All this time the woman's daughter, Suzanne, who was probably 13 or 14, said not a word and spent all of breakfast looking out the window. Kate tried to engage her in conversation about Diana but Suzanne was having none of it.

Dining along the American River Canyon
Dining Car
Later, at lunch, where I sat with a couple older guys who were complaining about air travel and lauding train travel, I thought it entirely appropriate that we should pass Donner Lake, near which, as most everyone knows, the Donner party became trapped by a snow storm while on their way to California, only 47 of the original 84 surviving starvation by engaging in the tasting of a bit of long pig.

Although descending after passing through a long tunnel, called The Hole by railroad people, we were still high in the Sierra Nevadas, where snow is a well known entity. We passed through several wooden or concrete "snow sheds", built to keep the tracks clear of the possible 34 feet of snow that could fall in the area.

After stopping briefly in Truckee, named after a Paiute Indian chief, we passed Boca, thought to be the coldest place in North America and setting a winter temperature record in recent years of -45F. There was virtually nothing left of Boca now but once it had been the site of a thriving ice business. The ice was cut, stored in sawdust, and shipped by train down to Sacramento and San Francisco. The advent of mechanical refrigeration in the 1920's put an end to that and the town evaporated. There had once been tens of thousands of people but now only a few hundred homes remain in the area.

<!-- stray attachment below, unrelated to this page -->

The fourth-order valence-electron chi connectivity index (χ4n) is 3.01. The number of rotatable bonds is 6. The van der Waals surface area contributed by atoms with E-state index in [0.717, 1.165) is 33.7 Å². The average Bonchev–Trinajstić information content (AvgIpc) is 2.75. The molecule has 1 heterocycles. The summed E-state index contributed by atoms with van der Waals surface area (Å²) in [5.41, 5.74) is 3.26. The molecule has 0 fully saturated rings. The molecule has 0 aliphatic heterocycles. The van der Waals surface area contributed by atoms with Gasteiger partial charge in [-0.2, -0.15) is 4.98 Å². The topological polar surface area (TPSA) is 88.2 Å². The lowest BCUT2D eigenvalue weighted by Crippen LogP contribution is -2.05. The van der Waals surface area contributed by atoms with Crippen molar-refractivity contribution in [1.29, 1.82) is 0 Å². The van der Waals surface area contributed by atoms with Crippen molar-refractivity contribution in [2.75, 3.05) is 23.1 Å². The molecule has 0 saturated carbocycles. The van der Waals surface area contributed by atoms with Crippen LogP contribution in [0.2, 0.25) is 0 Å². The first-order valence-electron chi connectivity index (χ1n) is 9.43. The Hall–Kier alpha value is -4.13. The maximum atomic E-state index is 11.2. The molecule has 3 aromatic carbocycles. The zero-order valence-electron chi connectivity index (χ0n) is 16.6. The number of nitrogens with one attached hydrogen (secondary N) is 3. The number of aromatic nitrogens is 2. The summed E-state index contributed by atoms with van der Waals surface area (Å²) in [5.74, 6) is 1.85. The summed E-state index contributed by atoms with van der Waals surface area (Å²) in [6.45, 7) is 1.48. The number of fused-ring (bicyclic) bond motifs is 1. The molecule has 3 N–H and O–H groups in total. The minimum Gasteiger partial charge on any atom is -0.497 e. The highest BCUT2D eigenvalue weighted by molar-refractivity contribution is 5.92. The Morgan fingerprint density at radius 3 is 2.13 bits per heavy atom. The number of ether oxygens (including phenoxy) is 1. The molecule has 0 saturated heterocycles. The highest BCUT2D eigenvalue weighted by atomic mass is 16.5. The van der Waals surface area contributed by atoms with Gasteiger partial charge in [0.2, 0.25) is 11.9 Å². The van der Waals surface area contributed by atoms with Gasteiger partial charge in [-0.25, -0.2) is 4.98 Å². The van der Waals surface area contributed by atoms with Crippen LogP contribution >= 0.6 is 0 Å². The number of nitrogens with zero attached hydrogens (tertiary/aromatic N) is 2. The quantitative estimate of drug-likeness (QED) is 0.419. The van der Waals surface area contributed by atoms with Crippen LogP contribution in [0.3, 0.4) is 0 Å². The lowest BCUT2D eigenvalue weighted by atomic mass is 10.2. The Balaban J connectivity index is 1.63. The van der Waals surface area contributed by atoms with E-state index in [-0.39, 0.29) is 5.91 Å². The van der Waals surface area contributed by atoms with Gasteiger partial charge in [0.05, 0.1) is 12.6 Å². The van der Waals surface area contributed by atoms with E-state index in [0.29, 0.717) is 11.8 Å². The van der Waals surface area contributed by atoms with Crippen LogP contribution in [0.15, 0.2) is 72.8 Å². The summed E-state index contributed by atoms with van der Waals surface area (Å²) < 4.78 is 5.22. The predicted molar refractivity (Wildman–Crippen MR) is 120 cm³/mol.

There are several popular ski resorts out that way, though, including Squaw Valley and Sugar Bowl, which has a ski lift that passes right over the train tracks.

As we wound our way back and forth, down out of the mountains we saw wooden flumes paralleling the tracks and the Truckee River. The flumes carry water from the river to hydroelectric plants. The flumes are notorious for leaking (I saw water pouring out of several) and for generating giant, sometimes 18 foot long, icicles.

In the valley now, and nearing our destination, we passed Verdi, site of the first train robbery in the West, in 1870, which netted the robbers, one of them a local pastor, some $30,000. The same train was robbed again several days later, by former Union soldiers, who, along with only a couple thousand dollars, were also invited to a necktie party for their trouble.

But now my trip was over. Sandy the car attendant came zooming down to my roomette. "Ready, Reno?" she asked me. "Let's go!"

Highwaywinding down
Truckee Riverraft riders